Be on the Lookout for Scams and Frauds After a Disaster

Main Content
Release date: 
April 2, 2012
Release Number: 
4059-010

CHARLESTON, W. Va. -- West Virginia residents whose properties were damaged in the recent storms are warned to be alert for and report any potential fraud during recovery and rebuilding efforts, Federal Emergency Management Agency officials said today.

The aftermath of a disaster can attract opportunists and con artists. Homeowners, renters and businesses can follow some simple steps to avoid being scammed.

Be suspicious if a contractor:

  • Demands cash or full payment up front for repair work;
  • Has no physical address or identification;
  • Urges you to borrow to pay for repairs, then steers you to a specific lender or tries to act as an intermediary between you and a lender;
  • Asks you to sign something you have not had time to review; or
  • Wants your personal financial information to start the repair or lending process.

To avoid scams:

  • Question strangers offering to do repair work and demand to see identification;
  • Do your own research before borrowing money for repairs. Compare quotes, repayment schedules and rates. If they differ significantly, ask why;
  • Never give any personal financial information to an unfamiliar person; and
  • Never sign any document without first reading it fully. Ask for an explanation of any terms or conditions you do not understand.

Disasters also attract people who claim to represent charities but do not. The Federal Trade Commission warns people to be careful and follow some simple rules:

  • Donate to charities you know and trust. Be alert for charities that seem to have sprung up overnight.
  • If you’re solicited for a donation, ask if the caller is a paid fundraiser, who they work for, and the percentage of your donation that will go to the charity and to the fundraiser. If you don’t get a clear answer — or if you don’t like the answer you get — consider donating to a different organization.
  • Do not give out personal or financial information – including your credit card or bank account number – unless you know the charity is reputable.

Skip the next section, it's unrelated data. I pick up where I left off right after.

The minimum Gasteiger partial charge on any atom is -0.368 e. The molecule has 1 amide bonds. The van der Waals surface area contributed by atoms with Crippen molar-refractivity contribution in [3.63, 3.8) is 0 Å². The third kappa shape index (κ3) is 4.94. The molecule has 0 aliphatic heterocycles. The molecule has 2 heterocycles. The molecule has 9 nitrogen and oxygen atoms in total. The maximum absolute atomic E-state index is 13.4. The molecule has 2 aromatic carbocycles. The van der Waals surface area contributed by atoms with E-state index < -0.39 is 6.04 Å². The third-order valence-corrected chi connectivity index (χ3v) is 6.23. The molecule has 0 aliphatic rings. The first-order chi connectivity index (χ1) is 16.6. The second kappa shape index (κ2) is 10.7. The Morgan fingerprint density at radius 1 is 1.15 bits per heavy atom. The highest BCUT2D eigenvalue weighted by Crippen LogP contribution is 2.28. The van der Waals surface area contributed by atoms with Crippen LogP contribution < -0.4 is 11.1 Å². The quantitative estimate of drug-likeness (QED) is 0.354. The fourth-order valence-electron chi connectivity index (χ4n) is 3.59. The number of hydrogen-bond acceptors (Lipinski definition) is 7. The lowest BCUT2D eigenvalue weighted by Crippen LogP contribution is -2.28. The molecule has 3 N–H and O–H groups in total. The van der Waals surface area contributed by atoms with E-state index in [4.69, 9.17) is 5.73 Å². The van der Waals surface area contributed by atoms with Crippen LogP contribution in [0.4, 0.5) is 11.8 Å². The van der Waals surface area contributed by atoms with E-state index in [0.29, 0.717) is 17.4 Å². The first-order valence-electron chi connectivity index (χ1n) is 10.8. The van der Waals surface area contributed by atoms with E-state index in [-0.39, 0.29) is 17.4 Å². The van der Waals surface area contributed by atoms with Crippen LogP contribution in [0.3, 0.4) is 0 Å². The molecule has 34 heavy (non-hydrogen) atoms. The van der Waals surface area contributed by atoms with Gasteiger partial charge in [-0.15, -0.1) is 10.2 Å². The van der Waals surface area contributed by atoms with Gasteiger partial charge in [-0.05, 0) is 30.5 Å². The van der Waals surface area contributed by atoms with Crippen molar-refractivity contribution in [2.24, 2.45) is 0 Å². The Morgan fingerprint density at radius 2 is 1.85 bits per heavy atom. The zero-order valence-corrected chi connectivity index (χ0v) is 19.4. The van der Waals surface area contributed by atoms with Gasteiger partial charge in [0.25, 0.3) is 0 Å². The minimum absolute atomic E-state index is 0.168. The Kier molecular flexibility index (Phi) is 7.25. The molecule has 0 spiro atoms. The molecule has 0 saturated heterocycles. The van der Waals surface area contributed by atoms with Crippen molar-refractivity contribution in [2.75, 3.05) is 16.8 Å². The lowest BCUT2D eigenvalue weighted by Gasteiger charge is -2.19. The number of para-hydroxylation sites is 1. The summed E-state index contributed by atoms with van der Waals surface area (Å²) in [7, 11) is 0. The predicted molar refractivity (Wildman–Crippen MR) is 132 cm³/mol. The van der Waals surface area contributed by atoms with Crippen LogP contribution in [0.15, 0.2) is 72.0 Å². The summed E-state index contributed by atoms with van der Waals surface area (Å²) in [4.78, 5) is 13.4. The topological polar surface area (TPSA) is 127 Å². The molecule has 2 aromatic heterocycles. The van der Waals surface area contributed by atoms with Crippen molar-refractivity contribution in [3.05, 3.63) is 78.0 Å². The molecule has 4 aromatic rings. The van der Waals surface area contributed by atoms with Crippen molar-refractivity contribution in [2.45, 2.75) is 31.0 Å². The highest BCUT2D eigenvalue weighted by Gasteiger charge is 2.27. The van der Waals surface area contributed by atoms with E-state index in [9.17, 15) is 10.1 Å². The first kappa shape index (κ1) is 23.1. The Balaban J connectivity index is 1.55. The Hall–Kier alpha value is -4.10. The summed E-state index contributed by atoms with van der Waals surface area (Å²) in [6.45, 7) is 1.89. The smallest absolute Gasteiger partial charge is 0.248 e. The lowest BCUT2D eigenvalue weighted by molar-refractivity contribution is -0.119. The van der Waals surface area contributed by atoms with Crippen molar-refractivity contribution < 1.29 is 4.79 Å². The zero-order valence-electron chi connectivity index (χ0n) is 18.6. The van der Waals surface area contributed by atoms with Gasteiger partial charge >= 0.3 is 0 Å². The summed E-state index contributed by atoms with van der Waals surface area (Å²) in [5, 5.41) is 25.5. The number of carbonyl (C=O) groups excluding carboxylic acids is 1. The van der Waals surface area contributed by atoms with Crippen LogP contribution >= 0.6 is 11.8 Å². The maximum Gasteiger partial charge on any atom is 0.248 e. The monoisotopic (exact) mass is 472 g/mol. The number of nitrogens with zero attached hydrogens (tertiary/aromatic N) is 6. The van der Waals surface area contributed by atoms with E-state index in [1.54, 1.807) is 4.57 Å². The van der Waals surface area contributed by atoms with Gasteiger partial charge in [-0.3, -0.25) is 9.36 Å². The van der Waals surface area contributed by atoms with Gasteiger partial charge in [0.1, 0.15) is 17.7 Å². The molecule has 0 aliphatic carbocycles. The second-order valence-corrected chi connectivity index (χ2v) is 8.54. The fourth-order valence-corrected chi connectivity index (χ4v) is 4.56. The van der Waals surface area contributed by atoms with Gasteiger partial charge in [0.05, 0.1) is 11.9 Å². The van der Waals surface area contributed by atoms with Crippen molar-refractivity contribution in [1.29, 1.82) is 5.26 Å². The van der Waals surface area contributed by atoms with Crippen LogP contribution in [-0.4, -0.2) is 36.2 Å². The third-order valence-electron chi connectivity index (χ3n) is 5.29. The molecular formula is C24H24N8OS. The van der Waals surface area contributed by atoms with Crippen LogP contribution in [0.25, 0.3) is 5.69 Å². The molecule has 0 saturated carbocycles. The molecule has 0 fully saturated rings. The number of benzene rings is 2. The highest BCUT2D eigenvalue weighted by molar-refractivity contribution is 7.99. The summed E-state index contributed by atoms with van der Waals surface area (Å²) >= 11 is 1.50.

• Never send cash: you can’t be sure the organization will receive your donation.
  • Check out a charity before you donate. Contact the Better Business Bureau’s Wise Giving Alliance at www.give.org.

If you believe you are the victim of a contracting scam, price gouging or bogus charity solicitations, contact local law enforcement and report it to the West Virginia office of the Attorney General. Call the Consumer Helpline at 1-800-368-8808 or find a complaint form online at www.wvago.gov/consumers.cfm.

Many legitimate persons -- insurance agents, FEMA Community Relations personnel, local inspectors and real contractors -- may have to visit your disaster-damaged property. Survivors could, however, encounter people posing as inspectors, government officials or contractors in a bid to obtain personal information or collect payment for repair work. Your best strategy to protect yourself against fraud is to ask to see identification in all cases and to safeguard your personal financial information. Please keep in mind that local, state and federal employees do not solicit or accept money for public services.

All FEMA employees and contractors will have a laminated photo ID. A FEMA shirt or jacket alone is not proof of identity. FEMA generally will only request an applicant's Social Security or bank account numbers during the initial registration process. However FEMA inspectors may require verification of identity. FEMA and U.S. Small Business Administration staff never charge applicants for disaster assistance, inspections or help to fill out applications. FEMA inspectors verify damages but do not recommend or hire specific c...

Last Updated: 
July 16, 2012 - 18:46
State/Tribal Government or Region: 
Back to Top